When I saw Tiger up close I saw fear in his eyes when he was chipping, said so on this site. I live in Orlando and have watched Tiger many times thru the years ( Bay Hill, Disney, Tavistock) and his body language and demeanor have changed. Swing mechanics, glutes firing, whatever, the dude is different in his eyes. Laugh, make jokes, but when Tiger used to hit chips/ pitches he would lock on grab a club look once maybe twice fire and stick it, like a frickin machine, Now he looks back and forth, goes back and forth over club, takes five practice swings and CHUNK.
    Prediction: If he conquers THE FEAR and hits some good short shots ( I don’t care what he does off the tee or from the fairway) He will rebuild and regain his form.
    If THE FEAR gets him and he chunks or blades or flubs some chips/pitches he will WD claim some physical issue and he will retire from competitive golf.

  2. bwoody01

    Apr 6, 2015 at 3:21 pm

    Loved, hated, but never ignored. When you’ve hit rock bottom in your career, there is only one place to go. Tiger knows this, the Fans know this, and all the haters know it as well. Here’s to wishing Tiger Woods a great return to the game. The Master’s needs him, the golf industry (that is on decline) needs him, and the love of the game needs him. I am looking forward to seeing him tee it up regardless of the outcomes.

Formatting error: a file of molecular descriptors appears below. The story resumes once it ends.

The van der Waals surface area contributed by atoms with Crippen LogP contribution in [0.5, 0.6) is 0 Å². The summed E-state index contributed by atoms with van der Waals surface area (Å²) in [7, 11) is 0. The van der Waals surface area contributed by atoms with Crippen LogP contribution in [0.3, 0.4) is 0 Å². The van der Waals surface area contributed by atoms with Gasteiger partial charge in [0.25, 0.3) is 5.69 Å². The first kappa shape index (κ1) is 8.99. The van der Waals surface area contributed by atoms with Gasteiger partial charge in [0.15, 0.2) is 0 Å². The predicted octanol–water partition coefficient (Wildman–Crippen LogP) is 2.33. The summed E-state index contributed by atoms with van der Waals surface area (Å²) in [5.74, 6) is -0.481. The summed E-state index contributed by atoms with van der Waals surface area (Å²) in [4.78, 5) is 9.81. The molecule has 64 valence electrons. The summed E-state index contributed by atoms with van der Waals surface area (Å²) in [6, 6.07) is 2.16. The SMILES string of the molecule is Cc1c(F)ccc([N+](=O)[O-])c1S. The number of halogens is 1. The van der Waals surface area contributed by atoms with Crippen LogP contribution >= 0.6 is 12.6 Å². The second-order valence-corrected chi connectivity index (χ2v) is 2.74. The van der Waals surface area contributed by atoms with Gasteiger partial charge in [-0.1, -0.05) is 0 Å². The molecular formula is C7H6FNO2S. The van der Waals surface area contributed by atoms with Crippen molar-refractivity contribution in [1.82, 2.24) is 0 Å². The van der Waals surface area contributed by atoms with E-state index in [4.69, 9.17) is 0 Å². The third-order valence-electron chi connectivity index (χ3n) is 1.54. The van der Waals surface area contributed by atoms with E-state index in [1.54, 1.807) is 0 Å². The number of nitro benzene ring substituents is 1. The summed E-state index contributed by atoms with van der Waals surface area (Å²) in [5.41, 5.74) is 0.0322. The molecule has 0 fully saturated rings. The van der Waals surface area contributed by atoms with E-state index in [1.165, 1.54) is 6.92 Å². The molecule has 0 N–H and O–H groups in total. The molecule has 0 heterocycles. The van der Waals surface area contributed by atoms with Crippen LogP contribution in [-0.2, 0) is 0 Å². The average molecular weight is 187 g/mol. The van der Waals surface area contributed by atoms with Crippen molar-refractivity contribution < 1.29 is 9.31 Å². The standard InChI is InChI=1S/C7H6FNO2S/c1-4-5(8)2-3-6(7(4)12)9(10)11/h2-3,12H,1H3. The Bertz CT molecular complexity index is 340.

3. Steve H

    Apr 6, 2015 at 8:44 am

    Tiger would have finished last in the Girls 7-9 chipping contest yesterday!

  4. Justin S.

    Apr 6, 2015 at 7:26 am

    When he says playing, does he mean hitting his first tee shot then walking away like Arnie and Jack?

  5. don davis

    Apr 4, 2015 at 2:07 pm

    He had to play. The biggest name in the game will bring an giant buzz to the Masters. Lovers and haters cannot wait. You got to admit the guy can really ramp up the interest in the sport. Does anyone think that the pressure may get to him? Deep down we all know that sports needs stars and Tiger is a star.